Dropout Nation wasn’t the only outlet that took notice of American Federation of Teachers’ New York City honcho Leo Casey’s piece proclaiming that former CNN journalist Campbell Brown, New York City Deputy Mayor Howard Wolfson and others of committing “the equivalent of a blood libel” because they dared to point out the AFT affiliate’s essential complicity (and that of the national union) in criminally abusive and harassing teachers on payrolls. BuzzFeed also stumbled onto Casey’s words of ridiculousness and even got Abraham Foxman of the Anti-Defamation League to shame Casey for being ”inappropriate and over-the-top” (although Foxman also noted that hounding Casey and the AFT over it would just mean a waste of the organization’s time). That was apparently enough for Casey to issue a non-apology apology of sorts. Expressing regret for “disturbing” Foxman, Casey still defended his claptrap, declaring that “the slander” against teachers supposedly leveled by Campbell, Wolfson and others was so “beyond the pale” that “it evoked that comparison for me.” Essentially, Casey declared that it was those nasty school reformers who made me do it.
As Dropout Nation Editor RiShawn Biddle noted yesterday, Casey can hardly justify the piece. For one, neither Brown nor Wolfson nor anyone else mentioned by Casey have said accused all teachers of engaging in such misconduct. What they have rightfully said is that the AFT aids and abets bad behavior by defending policies processes that make it difficult for school leaders to actually lead their schools — including the ability to hire and fire teachers who are criminally or educationally incompetent — and dishonor the high-quality teachers who work hard all day to help all children succeed. By defending these dismissal policies, the AFT is helping to foster the cultures of low expectations and abuse (educational and otherwise) that lead to 150 kids every hour dropping out of school into poverty, prison, and despair.
Casey’s use of “blood libel”, especially given that the term doesn’t fit the issue at hand in any possible way, shows that he is unworthy of any serious consideration. The fact that Casey conflates rightful criticism of the AFT’s positions, especially in light of the moves by affiliates in New York and California to beat back efforts to make it easier to remove dishonorable teachers, with the generally high regard for teachers among reformers and others (especially since in many states, teachers are forced to pay into AFT and National Education Association coffers, regardless of whether or not they want to be members) is also indicative of his sloppy thinking (and that of education traditionalists who tend to do similar conflations). And the fact that he continues to attempt to justify his statement even amid evidence that it was unjustified once again highlight’s Casey’s penchant for demanding civility from others that he doesn’t engage in himself.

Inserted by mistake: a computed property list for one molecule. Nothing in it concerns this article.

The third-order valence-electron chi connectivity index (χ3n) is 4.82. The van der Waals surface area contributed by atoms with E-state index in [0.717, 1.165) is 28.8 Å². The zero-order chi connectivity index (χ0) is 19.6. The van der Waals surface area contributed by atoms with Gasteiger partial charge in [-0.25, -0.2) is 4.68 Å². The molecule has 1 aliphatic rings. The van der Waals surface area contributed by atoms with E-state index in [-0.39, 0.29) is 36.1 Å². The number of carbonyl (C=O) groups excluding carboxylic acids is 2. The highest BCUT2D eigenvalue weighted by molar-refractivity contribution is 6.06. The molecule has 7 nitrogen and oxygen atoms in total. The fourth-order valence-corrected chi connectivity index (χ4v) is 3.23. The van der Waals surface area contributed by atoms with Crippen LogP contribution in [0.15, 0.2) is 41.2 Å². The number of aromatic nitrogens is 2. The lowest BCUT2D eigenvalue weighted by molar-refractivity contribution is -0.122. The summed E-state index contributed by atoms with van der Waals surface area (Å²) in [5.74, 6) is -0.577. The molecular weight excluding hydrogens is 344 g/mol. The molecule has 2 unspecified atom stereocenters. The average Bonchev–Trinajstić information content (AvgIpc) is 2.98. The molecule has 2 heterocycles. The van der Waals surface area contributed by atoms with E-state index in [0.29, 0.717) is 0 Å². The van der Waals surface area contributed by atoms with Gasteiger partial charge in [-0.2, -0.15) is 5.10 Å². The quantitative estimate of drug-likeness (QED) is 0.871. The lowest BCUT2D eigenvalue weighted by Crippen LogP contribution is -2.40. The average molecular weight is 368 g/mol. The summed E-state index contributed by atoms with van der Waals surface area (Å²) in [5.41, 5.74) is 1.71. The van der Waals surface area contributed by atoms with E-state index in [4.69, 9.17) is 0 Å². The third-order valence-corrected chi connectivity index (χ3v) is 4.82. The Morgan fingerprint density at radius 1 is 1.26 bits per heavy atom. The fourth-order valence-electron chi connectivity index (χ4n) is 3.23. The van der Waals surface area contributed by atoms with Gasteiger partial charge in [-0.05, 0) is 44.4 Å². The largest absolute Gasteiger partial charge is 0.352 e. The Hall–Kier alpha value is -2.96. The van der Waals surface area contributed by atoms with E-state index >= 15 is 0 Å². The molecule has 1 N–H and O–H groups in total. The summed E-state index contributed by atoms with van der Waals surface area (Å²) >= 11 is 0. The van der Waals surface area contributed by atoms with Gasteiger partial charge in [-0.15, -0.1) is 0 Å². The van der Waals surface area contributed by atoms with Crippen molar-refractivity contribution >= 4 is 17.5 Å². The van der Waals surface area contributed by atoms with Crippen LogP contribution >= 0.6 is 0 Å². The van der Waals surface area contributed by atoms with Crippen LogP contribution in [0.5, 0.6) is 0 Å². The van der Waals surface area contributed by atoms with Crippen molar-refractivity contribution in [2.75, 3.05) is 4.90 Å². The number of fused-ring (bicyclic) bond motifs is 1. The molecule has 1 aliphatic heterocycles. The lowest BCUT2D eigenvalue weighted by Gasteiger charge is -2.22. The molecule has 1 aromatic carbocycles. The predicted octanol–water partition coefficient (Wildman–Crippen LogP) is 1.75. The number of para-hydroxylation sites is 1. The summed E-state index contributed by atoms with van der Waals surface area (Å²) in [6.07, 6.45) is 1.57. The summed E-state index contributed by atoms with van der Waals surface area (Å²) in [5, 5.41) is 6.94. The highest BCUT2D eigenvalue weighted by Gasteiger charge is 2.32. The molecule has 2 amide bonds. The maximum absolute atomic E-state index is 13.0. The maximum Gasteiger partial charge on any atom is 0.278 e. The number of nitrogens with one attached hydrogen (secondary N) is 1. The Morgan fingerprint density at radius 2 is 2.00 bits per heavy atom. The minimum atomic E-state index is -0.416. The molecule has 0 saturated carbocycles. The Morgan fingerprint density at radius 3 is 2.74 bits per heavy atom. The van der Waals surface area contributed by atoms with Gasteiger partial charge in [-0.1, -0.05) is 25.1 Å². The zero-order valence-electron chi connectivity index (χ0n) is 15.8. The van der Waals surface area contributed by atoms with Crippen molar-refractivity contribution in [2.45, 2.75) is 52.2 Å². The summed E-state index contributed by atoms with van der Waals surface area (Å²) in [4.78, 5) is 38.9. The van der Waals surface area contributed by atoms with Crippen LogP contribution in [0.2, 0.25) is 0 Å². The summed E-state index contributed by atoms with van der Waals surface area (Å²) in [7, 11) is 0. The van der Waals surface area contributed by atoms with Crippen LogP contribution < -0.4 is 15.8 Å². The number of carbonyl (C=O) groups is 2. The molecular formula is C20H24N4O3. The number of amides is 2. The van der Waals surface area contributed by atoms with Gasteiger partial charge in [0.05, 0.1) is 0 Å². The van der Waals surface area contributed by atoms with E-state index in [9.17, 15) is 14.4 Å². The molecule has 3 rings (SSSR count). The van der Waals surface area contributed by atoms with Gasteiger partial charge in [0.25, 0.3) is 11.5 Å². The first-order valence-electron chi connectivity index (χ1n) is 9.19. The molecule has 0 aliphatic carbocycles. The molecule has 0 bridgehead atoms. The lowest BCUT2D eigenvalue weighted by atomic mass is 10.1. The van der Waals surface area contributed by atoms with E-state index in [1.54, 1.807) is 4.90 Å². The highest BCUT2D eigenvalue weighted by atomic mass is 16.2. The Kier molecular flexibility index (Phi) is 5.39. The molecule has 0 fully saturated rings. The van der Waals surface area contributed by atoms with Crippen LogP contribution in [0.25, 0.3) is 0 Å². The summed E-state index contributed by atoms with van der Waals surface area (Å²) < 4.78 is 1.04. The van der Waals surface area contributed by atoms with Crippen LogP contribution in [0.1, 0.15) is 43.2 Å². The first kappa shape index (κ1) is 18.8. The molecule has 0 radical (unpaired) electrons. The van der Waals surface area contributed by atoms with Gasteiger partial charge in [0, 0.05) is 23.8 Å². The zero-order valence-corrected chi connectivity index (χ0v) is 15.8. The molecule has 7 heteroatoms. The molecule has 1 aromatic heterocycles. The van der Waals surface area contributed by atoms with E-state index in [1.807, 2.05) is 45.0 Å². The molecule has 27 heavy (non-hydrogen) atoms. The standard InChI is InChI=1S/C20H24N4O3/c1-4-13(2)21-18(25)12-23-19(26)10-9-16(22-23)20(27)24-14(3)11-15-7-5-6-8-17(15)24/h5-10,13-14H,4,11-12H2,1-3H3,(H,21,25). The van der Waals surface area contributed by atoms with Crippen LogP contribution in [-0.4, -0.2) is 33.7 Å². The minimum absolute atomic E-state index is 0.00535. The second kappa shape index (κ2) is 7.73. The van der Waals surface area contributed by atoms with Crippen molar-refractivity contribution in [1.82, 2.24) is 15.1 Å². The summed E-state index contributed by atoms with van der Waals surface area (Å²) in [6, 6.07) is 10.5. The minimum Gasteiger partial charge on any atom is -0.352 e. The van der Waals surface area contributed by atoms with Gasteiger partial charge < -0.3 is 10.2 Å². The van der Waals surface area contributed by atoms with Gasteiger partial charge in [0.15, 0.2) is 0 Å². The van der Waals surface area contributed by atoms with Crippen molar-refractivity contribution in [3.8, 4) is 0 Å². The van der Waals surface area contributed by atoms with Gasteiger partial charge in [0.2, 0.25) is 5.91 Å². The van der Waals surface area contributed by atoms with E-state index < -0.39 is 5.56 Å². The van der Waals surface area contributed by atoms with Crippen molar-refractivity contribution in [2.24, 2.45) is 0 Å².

Once again, Casey does neither himself nor the AFT any favors. But then, that isn’t shocking. As Instapundit‘s Glenn Reynolds noted earlier today in his comments on Dropout Nation’s report, Casey’s statement is “ typical of all sorts of folks in dying blue-model enterprises these days”. And the AFT’s old-school union model is one of them.
Update (5:06 p.m.): The Anti-Defamation League issued a statement today condemning Casey’s use of the term. The release notes that Casey has “reached out to ADL to express regret”. The new question is whether Casey will reach out to Brown, Wolfson, and others to express similar regret.
Update (10:00 a.m., August 8): Meanwhile Casey’s boss, American Federation of Teachers President Randi Weingarten wrote on Twitter last night that Casey’s outburst “Regrettable use of words”, but justifies it by saying that Casey “was justifiable upset”. Sure. But then, as Dropout Nation has noted, this is nothing new.